By we get to the nineteen sixties when my family were living in Blackball there was a population of only about four hundred people. Approximately eighty children attended the local primary school and they were divided between four teachers. I think my first teacher was the only woman in the town who was employed in paid work on her own account. This first teacher had been teaching this primer (new entrants) class for so many years that she had taught most of the kids' parents to read and write.

Other women involved in "earning a crust" were some wives working alongside their shopkeeper or publican husbands. Of course the Blackball and Roa coalmines were the main employers and women were not coalminers. Many of the women were involved in volunteer work and committees, really they were probably running the town..

which one is me?

I was just turning five and ready to start school when we first moved to Blackball from Taumaranui way up in the North Island. My father had been applying for jobs that were advertised in the Police Gazette (Mum really wanted to go to Christchurch) but missing out on them for one reason or another; after a while he just applied for any job that came up which was how he became the sole charge police officer in Blackball. His application was probably the only one.

It was a long journey in our big old Ford V8 car, my little sister got carsick (she never travelled well), and then we copped a stormy crossing over the Cook Strait on the inter-island ferry and my baby brother who had just turned one, was sick over his flash travelling outfit. In my memory we drove through sheets of rain all the way down the west side of the South Island and encountered frequent stoppages for road works through the Buller Gorge, which was at least a useful chance for one or both of our parents to haul us children out of the car for toilet breaks behind the ever present bush. One thing about the West Coast, there is never a shortage of handy trees.

Finally we arrived in Blackball. We had to stay at a local hotel while our house was still being cleaned and redecorated and the rats and mice eradicated. The house had been empty for about six months because the Blackball Police Station had been supposedly permanently closed, but the people of Blackball had been horrified at not having a policeman in their town and had protested so vociferously that the station was reopened. Which is where we came in ...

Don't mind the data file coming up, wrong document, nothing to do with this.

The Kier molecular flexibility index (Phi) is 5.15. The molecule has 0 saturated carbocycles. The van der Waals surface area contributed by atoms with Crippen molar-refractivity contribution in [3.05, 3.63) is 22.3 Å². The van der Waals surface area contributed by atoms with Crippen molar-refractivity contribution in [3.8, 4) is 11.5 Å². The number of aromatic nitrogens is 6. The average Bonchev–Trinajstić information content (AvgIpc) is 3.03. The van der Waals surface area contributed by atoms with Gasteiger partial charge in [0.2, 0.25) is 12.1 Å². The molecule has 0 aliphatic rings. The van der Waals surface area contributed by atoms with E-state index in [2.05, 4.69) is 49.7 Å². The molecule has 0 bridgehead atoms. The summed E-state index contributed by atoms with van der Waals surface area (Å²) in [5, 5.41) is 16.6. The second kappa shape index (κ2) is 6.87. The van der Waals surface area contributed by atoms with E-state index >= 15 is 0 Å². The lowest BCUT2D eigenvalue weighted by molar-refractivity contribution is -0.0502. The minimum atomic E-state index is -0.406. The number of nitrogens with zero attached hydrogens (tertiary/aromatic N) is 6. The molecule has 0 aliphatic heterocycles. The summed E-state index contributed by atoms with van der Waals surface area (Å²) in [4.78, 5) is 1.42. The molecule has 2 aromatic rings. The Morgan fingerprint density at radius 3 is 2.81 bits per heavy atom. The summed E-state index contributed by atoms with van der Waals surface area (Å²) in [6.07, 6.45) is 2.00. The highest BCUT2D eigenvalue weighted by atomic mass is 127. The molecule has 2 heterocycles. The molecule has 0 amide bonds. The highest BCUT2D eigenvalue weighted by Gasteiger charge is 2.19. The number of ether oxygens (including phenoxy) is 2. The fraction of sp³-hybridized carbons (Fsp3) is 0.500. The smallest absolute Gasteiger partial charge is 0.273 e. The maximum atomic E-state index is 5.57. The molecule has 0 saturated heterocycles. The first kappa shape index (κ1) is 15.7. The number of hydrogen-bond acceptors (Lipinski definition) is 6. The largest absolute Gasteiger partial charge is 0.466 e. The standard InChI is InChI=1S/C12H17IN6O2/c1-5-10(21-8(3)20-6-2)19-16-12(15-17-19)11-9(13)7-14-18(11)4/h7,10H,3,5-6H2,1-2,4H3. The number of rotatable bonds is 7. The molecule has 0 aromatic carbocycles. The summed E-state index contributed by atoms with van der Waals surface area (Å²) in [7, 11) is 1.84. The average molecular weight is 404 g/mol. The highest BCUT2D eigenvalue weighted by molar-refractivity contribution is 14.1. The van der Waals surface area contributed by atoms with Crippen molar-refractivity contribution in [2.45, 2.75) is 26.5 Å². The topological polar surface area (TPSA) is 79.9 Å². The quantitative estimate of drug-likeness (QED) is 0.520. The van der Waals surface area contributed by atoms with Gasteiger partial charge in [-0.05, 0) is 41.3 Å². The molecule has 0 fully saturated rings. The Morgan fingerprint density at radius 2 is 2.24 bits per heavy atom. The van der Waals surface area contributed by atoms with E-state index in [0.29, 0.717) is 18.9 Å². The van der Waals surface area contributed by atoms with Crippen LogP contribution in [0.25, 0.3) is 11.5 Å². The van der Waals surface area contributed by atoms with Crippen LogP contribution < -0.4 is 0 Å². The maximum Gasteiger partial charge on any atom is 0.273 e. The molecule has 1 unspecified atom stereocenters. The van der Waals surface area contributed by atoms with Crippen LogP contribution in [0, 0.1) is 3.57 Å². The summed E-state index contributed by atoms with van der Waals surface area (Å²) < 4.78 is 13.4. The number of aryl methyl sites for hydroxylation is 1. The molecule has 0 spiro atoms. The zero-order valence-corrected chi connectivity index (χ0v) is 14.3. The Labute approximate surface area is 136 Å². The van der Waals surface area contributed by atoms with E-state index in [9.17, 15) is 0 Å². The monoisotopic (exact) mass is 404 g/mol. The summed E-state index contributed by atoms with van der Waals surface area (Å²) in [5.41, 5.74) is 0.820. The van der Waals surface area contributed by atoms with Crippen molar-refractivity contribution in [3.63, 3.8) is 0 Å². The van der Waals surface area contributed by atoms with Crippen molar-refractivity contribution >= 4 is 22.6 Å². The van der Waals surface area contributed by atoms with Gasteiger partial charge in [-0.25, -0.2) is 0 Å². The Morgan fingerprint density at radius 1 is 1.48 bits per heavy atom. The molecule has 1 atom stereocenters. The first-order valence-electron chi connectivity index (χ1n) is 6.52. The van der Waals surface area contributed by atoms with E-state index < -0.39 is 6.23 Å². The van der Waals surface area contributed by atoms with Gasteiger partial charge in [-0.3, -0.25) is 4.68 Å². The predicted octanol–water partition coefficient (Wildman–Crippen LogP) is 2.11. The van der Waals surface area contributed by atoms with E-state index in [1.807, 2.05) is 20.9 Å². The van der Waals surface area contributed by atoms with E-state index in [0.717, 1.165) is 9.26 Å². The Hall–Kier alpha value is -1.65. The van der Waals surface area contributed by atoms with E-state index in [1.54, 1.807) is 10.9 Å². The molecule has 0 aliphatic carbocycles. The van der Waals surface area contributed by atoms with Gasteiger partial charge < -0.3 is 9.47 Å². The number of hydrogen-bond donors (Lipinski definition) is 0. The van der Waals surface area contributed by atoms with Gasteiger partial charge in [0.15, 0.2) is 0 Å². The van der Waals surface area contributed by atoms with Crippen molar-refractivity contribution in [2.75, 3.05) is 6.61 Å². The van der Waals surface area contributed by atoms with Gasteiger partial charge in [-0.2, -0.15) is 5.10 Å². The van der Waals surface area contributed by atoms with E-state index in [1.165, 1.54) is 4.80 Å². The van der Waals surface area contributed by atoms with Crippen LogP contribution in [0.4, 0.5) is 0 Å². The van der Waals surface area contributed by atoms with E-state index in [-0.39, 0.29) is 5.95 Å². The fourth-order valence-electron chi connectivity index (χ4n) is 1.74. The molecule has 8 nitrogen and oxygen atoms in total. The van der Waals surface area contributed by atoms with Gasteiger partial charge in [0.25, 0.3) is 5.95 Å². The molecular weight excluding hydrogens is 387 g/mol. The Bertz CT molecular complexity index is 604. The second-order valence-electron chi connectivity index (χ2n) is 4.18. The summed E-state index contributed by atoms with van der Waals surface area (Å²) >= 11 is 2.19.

1. How wonderful, I want to read more. What clear childhood memories you have. And goodness, those younger siblings always got sick on car trips, made one proud (in a naughty way) to be the eldest.

    Successful strikes in the first part of the last century (such as the Bread and Roses strike my grandmothers took part in) helped advance Progressive politics and gave a voice to the people who now must work to keep it.

    1. Silly wee siblings weren't they, lol. To be fair to the baby brother, the interisland crossing between our islands is reckoned to be one of the worst in the world when the winds get going. He was a one year old (it was actually around his birthday, poor wee lad), and little sister would have been three.

      On my father's side I am all Kiwi but my mother came from Lancashire with a strong working class background, she worked in the silk mills back then and she was so very strong about Unions and workers rights. Not having unions looking out for workers, and expecting management and/or right wing governments to look out for workers is similar to expecting slave owners to always be good and decent to slaves. It is so important that we don't slide back but in Aotearoa/New Zealand I really do think we are.